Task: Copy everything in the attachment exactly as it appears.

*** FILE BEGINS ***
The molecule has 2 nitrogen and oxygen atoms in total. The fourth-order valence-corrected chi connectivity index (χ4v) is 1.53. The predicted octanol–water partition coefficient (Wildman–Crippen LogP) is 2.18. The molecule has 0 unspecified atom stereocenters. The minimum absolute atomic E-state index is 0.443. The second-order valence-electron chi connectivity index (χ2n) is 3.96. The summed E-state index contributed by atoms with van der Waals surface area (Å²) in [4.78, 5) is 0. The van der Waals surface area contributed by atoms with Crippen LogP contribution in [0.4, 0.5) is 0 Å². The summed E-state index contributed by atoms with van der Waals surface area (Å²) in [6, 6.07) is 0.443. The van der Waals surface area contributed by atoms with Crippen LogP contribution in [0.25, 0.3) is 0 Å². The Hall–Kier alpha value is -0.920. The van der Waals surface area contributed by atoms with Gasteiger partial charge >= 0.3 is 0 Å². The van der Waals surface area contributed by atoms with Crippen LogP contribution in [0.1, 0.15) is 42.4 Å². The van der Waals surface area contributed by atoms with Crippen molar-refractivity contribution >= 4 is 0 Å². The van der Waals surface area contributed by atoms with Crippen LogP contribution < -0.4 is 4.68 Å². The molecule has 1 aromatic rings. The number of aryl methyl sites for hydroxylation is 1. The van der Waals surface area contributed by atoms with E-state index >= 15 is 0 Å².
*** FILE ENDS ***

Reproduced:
The molecule has 2 nitrogen and oxygen atoms in total. The fourth-order valence-corrected chi connectivity index (χ4v) is 1.53. The predicted octanol–water partition coefficient (Wildman–Crippen LogP) is 2.18. The molecule has 0 unspecified atom stereocenters. The minimum absolute atomic E-state index is 0.443. The second-order valence-electron chi connectivity index (χ2n) is 3.96. The summed E-state index contributed by atoms with van der Waals surface area (Å²) in [4.78, 5) is 0. The van der Waals surface area contributed by atoms with Crippen LogP contribution in [0.4, 0.5) is 0 Å². The summed E-state index contributed by atoms with van der Waals surface area (Å²) in [6, 6.07) is 0.443. The van der Waals surface area contributed by atoms with Crippen LogP contribution in [0.25, 0.3) is 0 Å². The Hall–Kier alpha value is -0.920. The van der Waals surface area contributed by atoms with Gasteiger partial charge >= 0.3 is 0 Å². The van der Waals surface area contributed by atoms with Crippen LogP contribution in [0.1, 0.15) is 42.4 Å². The van der Waals surface area contributed by atoms with Crippen molar-refractivity contribution >= 4 is 0 Å². The van der Waals surface area contributed by atoms with Crippen LogP contribution < -0.4 is 4.68 Å². The molecule has 1 aromatic rings. The number of aryl methyl sites for hydroxylation is 1. The van der Waals surface area contributed by atoms with E-state index >= 15 is 0 Å².